South Carolina Grain Markets Mixed to Open Week

In South Carolina’s cash grain markets on Monday, 2 Yellow Corn was 4 to 7 cents lower, 1 Yellow Soybeans were 2 to 4 cents higher, 2 Red Wheat had too few bids to trend. New Crop 1 Yellow Corn had too few bids to trend and New Crop US 2 Red Wheat was 4 to 7 cents lower.

Corn at country elevators—7.06 at Kingstree; 7.10 at Lynchburg; 7.47 and *6.55 at Estill; Processors—7.46 at Orangeburg 2; 8.30 at Monetta; 8.01 and *6.75 at Sumter; 7.46 at Cassett.

Soybeans at Country Elevators—13.99 at Anderson; 13.75 at Kingstree; 14.16 at Lynchburg; 13.84 at Orangeburg; 14.35 at Estill; Processors—14.50 at Kershaw; Export—No Bid at Mt. Pleasant.

Wheat at Country Elevators—*8.16 at Anderson; 7.06 at Kingstree; *7.67 at Lynchburg; 7.33 and *7.92 at Estill Processors—*7.71 at Sumter 2; 7.75 at Columbia.

Farmers’ Market Pioneer Dies
 

Bill Dow, generally considered the pioneer of the farmers’ market concept in the Triangle passed away over the weekend. Dow was a Chatham County organic farmer and former physician and helped start the Carrboro Farmers’ Market in 1978. Before then, few farmers grew produce to sell directly to consumers and restaurants. Dow felt that he could do more good growing vegetable than dispensing medicines when he gave up his physician’s practice to become the state’s first organic certified farmer.
 

Pork – A Value for Consumers
 

The profit situation remains difficult for pork producers, but that creates opportunities for consumers at the meatcase. Paragon Economics President Steve Meyer says this value-situation will continue for some time:

“Pork is going to be a great value, especially relative to beef. We have progressively smaller calf crops and even though these cattle are pretty big, beef supplies will be down. We are almost certainly going to see higher beef prices. We also think chicken prices are going to be record high so relative to those pork should be a pretty good value.”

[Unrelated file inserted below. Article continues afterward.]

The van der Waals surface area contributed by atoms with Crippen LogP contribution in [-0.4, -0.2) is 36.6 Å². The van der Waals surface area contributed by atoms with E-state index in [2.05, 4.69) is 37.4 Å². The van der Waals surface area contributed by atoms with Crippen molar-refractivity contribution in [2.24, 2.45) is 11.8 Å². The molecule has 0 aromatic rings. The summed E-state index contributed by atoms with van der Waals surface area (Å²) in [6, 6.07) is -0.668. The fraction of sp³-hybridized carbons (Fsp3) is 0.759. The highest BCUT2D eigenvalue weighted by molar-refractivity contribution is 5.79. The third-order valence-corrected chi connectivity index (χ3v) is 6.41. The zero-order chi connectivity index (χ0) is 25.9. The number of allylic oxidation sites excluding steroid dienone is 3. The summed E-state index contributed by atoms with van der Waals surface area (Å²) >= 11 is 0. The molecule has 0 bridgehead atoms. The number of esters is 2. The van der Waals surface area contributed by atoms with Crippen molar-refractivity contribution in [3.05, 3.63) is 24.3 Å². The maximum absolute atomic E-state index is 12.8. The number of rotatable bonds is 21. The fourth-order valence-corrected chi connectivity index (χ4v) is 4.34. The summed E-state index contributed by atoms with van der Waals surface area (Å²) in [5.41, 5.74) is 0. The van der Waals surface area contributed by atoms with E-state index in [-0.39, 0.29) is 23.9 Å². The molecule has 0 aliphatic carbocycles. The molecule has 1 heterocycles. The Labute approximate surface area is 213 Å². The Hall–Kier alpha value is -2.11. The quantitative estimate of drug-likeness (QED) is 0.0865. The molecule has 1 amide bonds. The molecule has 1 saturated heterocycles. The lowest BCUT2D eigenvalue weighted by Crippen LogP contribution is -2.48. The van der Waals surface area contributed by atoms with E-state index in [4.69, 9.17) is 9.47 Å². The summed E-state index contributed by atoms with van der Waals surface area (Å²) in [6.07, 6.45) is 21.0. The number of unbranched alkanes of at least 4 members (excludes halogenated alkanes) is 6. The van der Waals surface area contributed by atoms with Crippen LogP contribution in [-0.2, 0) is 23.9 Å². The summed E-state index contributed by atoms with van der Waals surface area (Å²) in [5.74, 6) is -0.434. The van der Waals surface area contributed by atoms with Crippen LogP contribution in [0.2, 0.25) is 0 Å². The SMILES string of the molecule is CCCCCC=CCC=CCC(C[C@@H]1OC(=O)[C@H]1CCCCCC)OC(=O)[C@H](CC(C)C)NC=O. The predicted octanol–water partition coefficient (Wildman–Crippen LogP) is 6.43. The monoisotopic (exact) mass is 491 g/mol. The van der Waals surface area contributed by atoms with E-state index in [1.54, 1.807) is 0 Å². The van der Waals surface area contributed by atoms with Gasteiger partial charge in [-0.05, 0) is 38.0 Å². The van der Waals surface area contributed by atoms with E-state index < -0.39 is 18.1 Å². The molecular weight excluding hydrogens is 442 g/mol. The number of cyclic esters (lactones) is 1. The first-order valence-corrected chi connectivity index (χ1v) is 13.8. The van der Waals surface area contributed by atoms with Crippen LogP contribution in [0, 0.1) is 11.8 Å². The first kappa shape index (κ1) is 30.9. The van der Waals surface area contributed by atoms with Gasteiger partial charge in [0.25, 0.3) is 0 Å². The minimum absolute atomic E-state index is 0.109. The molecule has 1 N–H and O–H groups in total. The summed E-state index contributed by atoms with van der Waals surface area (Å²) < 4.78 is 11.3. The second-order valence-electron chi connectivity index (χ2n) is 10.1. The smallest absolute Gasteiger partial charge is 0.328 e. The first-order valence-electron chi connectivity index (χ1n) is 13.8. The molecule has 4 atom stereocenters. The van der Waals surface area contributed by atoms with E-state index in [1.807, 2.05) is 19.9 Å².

High feed costs are an ongoing challenge for the livestock sector.

Joint Commodities Conference Set for January

Registration packages are now available for the 24th Annual Joint Commodities Conference scheduled for Jan 15-18 at the Sheraton Imperial Hotel in Durham. The number of blocked rooms at the special rate is limited and reservations are encouraged before Dec. 28. For more information and to register click here.

 

USDA Responds to Complaints on School Lunch Limitations
 

The Agriculture Department is responding to criticism over new school lunch rules by allowing more grains and meat in kids' meals.
Agriculture Secretary Tom Vilsack told members of Congress that the department will do away with daily and weekly limits of meats and grains. Several lawmakers wrote the department after the new rules went into effect in September saying kids aren't getting enough to eat.
School administrators also complained, saying set maximums on grains and meats are too limiting as they try to plan daily meals.

7th Red Wolf Found Dead in Tyrell County
 

Federal wildlife officials say a seventh protected red wolf has been shot to death since North Carolina adopted a rule allowing coyotes to be hunted at night with spotlights. 

The U.S. Fish and Wildlife Service said a slain red wolf was found south of Columbia, in Tyrrell County. All seven radio-collared wolves were shot since the state Wildlife Resources Commission allowed overnight coyote hunting in August.
 

The U. S. Fish and Wildlife Service is requesting assistance with the investigation–Anyone with information that directly leads to an arrest, a criminal conviction, a civil penalty assessment, or forfeiture of property on the subject or subjects responsible for the suspected unlawful take of this red wolf may be eligible for a reward of up to $2,500.
 

The latest dead red wolf was found days after wildlife and environmental groups won a court order suspending the nighttime hunt in the five counties in northeast North Carolina where about 100 wolves live wild.

 


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